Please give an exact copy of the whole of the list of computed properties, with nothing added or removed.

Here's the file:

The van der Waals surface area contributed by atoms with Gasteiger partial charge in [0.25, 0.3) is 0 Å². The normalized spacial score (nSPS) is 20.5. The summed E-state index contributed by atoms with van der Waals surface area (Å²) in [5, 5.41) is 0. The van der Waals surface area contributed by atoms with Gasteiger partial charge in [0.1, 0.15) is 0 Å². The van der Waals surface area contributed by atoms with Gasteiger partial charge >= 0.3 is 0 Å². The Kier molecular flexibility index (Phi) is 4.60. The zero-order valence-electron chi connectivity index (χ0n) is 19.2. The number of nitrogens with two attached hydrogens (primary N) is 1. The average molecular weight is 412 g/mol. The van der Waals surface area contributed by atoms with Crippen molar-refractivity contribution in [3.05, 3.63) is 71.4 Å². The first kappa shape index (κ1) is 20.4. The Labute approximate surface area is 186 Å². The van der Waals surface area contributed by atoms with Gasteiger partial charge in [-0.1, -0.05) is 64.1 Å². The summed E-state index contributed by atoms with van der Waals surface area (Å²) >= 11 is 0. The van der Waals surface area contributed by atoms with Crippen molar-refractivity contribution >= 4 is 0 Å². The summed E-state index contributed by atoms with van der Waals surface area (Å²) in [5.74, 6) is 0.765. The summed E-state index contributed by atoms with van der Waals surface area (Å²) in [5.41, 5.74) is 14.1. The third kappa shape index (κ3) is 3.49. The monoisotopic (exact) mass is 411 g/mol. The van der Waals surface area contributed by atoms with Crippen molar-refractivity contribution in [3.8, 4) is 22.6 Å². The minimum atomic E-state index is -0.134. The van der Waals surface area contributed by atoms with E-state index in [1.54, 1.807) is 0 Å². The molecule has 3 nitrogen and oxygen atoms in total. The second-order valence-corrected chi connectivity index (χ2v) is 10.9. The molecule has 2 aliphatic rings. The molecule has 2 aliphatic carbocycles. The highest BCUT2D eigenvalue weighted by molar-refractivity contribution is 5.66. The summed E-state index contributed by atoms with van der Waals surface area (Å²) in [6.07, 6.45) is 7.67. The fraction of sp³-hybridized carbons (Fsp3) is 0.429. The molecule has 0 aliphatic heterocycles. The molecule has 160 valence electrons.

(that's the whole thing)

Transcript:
The van der Waals surface area contributed by atoms with Gasteiger partial charge in [0.25, 0.3) is 0 Å². The normalized spacial score (nSPS) is 20.5. The summed E-state index contributed by atoms with van der Waals surface area (Å²) in [5, 5.41) is 0. The van der Waals surface area contributed by atoms with Gasteiger partial charge in [0.1, 0.15) is 0 Å². The van der Waals surface area contributed by atoms with Gasteiger partial charge >= 0.3 is 0 Å². The Kier molecular flexibility index (Phi) is 4.60. The zero-order valence-electron chi connectivity index (χ0n) is 19.2. The number of nitrogens with two attached hydrogens (primary N) is 1. The average molecular weight is 412 g/mol. The van der Waals surface area contributed by atoms with Crippen molar-refractivity contribution in [3.05, 3.63) is 71.4 Å². The first kappa shape index (κ1) is 20.4. The Labute approximate surface area is 186 Å². The van der Waals surface area contributed by atoms with Gasteiger partial charge in [-0.1, -0.05) is 64.1 Å². The summed E-state index contributed by atoms with van der Waals surface area (Å²) >= 11 is 0. The van der Waals surface area contributed by atoms with Crippen molar-refractivity contribution >= 4 is 0 Å². The summed E-state index contributed by atoms with van der Waals surface area (Å²) in [5.74, 6) is 0.765. The summed E-state index contributed by atoms with van der Waals surface area (Å²) in [5.41, 5.74) is 14.1. The third kappa shape index (κ3) is 3.49. The monoisotopic (exact) mass is 411 g/mol. The van der Waals surface area contributed by atoms with Crippen molar-refractivity contribution in [3.8, 4) is 22.6 Å². The minimum atomic E-state index is -0.134. The van der Waals surface area contributed by atoms with E-state index in [1.54, 1.807) is 0 Å². The molecule has 3 nitrogen and oxygen atoms in total. The second-order valence-corrected chi connectivity index (χ2v) is 10.9. The molecule has 2 aliphatic rings. The molecule has 2 aliphatic carbocycles. The highest BCUT2D eigenvalue weighted by molar-refractivity contribution is 5.66. The summed E-state index contributed by atoms with van der Waals surface area (Å²) in [6.07, 6.45) is 7.67. The fraction of sp³-hybridized carbons (Fsp3) is 0.429. The molecule has 0 aliphatic heterocycles. The molecule has 160 valence electrons.